Tom's Midnight Garden, by Philippa Pearce, adapted to graphic novel form by Edith, for Timeslip Tuesday

Tom's Midnight Garden, by Philippa Pearce, is a lovely classic timeslip story, and I'm thrilled that it's now out in the world as a beautiful graphic novel, from French artist Edith (Greenwillow, 2018).

Here's what I said in my post from years ago on the original book (published in 1958):

Tom had been looking forward to the summer vacation--he and his brother Peter had great tree house building plans. But when Peter came down with measles, Tom is sent off to stay with his uncle and aunt, in a small flat that had been chopped out of an old Victorian house. Unable to sleep, Tom is drawn downstairs by the grandfather clock in the hall outside striking thirteen, and opening the back door of the house, finds the Garden...

"a great lawn where flower-beds bloomed; a towering fir-tree, and thick, beetle-browed yews that humped there shapes down two sides of the lawn; on the third side, to the right, a greenhouse almost the size of a real house; from each corner of the lawn a path that twisted away to some other depths of garden with other trees."

Great and terrible is Tom's disappointment the next day, when he opens the same door and sees only dustbins--the land belonging to the old house had been built up years ago. But the next night, the clock strikes again, and Tom steps back again into the past when the garden still existed. There he meets small orphaned Hattie, who also longs for a playmate, and night after night they share the trees, the hiding places, the orchard, meadow, and river, and all the other things that every perfect garden has.

But time doesn't stay still. In the past, Hattie grows older, in the present, Tom grows more desperate to enjoy the garden before he has to go home, and his brother Peter grows lonelier. And at last, one night Tom opens the door, and the garden is no longer there.

This isn't a book where Lots of Things Happen. It is subtle in its buildup, and unhurried in its descriptions. The small adventures that Hattie and Tom have in the garden and its environs are not particularly strange and wonderful--but because these two children have become friends across time, each one suspecting that the other is a ghost, their encounters are magical. And because Pearce takes her time in describing each of Tom's visits to the garden, and describes at length as well Tom's daytime thoughts, as he tries to figure out what is happening, the reader gets to follow at Tom's pace, and appreciate it all along with him.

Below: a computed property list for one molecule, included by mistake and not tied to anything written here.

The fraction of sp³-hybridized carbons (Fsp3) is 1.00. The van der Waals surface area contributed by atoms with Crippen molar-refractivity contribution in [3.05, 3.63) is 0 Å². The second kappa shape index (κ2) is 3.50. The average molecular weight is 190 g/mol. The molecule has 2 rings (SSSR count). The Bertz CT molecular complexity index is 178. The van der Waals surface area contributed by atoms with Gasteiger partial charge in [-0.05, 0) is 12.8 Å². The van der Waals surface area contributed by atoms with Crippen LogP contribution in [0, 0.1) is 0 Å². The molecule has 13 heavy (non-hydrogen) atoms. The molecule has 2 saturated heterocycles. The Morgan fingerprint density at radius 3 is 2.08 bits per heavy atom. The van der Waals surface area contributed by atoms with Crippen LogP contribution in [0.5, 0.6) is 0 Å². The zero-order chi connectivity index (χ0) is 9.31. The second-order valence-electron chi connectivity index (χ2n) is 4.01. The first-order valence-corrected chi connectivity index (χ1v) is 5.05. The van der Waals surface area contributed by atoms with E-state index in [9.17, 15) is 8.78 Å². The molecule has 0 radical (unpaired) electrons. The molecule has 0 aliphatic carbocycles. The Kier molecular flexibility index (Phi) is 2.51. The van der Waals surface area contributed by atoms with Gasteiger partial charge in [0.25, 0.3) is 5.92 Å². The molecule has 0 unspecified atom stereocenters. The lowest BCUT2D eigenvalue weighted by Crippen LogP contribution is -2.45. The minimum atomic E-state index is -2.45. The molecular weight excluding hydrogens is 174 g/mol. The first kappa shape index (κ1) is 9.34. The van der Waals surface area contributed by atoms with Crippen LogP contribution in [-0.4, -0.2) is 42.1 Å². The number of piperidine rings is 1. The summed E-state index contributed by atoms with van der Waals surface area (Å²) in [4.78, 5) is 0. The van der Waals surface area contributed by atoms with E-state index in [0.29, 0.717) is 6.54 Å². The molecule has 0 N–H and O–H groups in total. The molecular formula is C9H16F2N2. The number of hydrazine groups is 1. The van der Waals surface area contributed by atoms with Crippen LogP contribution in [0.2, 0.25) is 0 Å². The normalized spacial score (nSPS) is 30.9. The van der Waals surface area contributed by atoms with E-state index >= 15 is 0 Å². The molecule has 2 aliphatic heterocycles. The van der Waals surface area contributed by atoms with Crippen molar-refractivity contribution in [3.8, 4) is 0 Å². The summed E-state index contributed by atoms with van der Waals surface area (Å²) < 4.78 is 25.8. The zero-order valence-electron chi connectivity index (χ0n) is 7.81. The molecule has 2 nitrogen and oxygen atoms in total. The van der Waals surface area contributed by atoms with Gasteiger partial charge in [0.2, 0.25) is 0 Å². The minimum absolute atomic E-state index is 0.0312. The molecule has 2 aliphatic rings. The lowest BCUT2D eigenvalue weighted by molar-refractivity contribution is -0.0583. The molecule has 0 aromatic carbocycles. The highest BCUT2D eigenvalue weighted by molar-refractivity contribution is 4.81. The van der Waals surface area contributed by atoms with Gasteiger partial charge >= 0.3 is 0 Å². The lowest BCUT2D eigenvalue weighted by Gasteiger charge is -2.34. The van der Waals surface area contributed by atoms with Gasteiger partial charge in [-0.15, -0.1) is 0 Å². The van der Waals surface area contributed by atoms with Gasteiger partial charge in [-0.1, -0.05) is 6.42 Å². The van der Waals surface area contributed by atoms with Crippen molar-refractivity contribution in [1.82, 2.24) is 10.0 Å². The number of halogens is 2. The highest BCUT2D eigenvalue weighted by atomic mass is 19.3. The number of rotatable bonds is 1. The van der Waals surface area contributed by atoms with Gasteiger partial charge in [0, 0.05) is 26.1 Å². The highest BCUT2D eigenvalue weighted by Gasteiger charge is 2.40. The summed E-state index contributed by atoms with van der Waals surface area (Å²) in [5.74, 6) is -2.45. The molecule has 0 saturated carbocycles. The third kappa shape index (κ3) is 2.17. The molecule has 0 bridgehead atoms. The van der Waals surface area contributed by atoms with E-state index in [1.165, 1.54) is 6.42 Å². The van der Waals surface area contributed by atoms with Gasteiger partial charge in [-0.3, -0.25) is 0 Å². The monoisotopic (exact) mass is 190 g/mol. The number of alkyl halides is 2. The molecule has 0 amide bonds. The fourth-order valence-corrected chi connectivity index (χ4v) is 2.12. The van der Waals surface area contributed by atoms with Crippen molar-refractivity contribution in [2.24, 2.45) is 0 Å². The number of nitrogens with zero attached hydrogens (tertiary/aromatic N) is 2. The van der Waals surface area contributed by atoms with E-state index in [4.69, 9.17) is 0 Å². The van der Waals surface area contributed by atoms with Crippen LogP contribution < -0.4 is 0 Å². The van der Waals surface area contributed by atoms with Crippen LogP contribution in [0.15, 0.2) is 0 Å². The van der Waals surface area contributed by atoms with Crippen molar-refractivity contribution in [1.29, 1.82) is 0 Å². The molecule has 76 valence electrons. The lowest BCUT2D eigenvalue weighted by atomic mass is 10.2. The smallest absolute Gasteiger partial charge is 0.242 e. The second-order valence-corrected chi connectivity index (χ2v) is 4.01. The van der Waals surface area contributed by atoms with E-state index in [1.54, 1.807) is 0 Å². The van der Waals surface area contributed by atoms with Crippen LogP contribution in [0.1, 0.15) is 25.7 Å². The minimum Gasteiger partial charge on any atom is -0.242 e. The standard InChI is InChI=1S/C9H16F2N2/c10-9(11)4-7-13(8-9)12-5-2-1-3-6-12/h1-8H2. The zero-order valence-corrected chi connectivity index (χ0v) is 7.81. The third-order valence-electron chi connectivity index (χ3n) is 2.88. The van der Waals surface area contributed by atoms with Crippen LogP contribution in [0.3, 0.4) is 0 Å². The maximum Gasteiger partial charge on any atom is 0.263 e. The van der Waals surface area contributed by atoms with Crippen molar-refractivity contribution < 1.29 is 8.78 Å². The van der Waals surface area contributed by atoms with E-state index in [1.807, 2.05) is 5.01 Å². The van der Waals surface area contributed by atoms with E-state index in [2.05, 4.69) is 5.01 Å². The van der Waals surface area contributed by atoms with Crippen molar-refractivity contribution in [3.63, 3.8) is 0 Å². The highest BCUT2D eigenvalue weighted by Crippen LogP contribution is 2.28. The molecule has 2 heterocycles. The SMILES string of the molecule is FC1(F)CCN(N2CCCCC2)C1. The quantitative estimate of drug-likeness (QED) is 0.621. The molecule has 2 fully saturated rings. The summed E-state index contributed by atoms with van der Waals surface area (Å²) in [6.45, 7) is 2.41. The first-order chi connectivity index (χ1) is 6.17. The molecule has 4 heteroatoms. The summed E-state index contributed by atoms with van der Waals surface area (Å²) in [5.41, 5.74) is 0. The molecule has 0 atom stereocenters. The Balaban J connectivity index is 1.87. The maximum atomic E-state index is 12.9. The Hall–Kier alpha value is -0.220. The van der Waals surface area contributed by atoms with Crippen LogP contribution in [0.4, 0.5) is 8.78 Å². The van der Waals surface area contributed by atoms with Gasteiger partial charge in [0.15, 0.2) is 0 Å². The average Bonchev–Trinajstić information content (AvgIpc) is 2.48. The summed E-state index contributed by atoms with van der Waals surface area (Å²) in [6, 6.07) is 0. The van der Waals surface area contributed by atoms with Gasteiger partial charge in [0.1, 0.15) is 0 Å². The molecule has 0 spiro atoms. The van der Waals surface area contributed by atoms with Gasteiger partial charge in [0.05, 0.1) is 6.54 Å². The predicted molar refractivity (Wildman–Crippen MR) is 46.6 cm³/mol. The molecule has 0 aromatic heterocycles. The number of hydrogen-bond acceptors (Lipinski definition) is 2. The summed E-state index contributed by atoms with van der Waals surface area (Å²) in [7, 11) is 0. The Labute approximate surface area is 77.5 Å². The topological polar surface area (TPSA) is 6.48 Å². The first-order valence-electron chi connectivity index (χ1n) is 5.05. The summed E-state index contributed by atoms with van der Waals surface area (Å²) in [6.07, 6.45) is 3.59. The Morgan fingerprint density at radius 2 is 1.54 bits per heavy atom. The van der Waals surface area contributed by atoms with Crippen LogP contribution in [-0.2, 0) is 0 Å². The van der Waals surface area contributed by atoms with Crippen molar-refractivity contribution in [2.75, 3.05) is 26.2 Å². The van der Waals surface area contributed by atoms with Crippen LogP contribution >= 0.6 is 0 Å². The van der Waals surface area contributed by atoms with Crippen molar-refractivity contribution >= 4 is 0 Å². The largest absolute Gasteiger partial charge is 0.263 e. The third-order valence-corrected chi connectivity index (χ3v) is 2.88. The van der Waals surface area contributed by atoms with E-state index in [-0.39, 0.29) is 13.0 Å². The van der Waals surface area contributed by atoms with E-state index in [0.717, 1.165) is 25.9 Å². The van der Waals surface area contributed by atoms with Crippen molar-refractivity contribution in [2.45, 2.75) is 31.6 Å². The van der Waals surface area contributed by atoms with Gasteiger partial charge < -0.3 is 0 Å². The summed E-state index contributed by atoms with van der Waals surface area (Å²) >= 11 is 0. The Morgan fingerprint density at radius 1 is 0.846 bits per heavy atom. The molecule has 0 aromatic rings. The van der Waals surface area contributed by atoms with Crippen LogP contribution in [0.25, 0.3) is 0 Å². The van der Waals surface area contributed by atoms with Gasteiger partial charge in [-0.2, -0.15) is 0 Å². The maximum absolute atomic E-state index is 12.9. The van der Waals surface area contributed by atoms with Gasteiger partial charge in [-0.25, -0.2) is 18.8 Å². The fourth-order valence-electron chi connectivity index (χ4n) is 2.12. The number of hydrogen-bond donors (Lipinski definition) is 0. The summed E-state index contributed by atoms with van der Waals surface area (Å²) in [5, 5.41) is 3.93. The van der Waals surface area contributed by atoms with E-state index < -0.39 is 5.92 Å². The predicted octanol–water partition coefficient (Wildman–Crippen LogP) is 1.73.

So I was curious to see if the graphic novel would be able to convey both the shear wonder of the garden, and the tight focus on what Tom is thinking.  Yes to both counts, although perhaps more successfully for the later.  Which is a bit ironic perhaps, but the garden the words built in my mind pretty much defies illustration.   Still it is beautiful.  And we really do get a very good sense of Tom in the daylight world struggling to make sense of what is happening, and the ending as presented here is I think even more successful than in the book; it is a bit more sustained and given a bit more weight by the juxtaposition of words and images.

So in short, yay for this wonderful opportunity for kids who wouldn't be drawn to an old English book to meet this lovely story!

1 comment:

  1. This looks beautiful. How wonderful that a book from 1958 has been turned into a graphic novel for kids today to discover and enjoy. Thanks for sharing. I am intrigued by the story. :)


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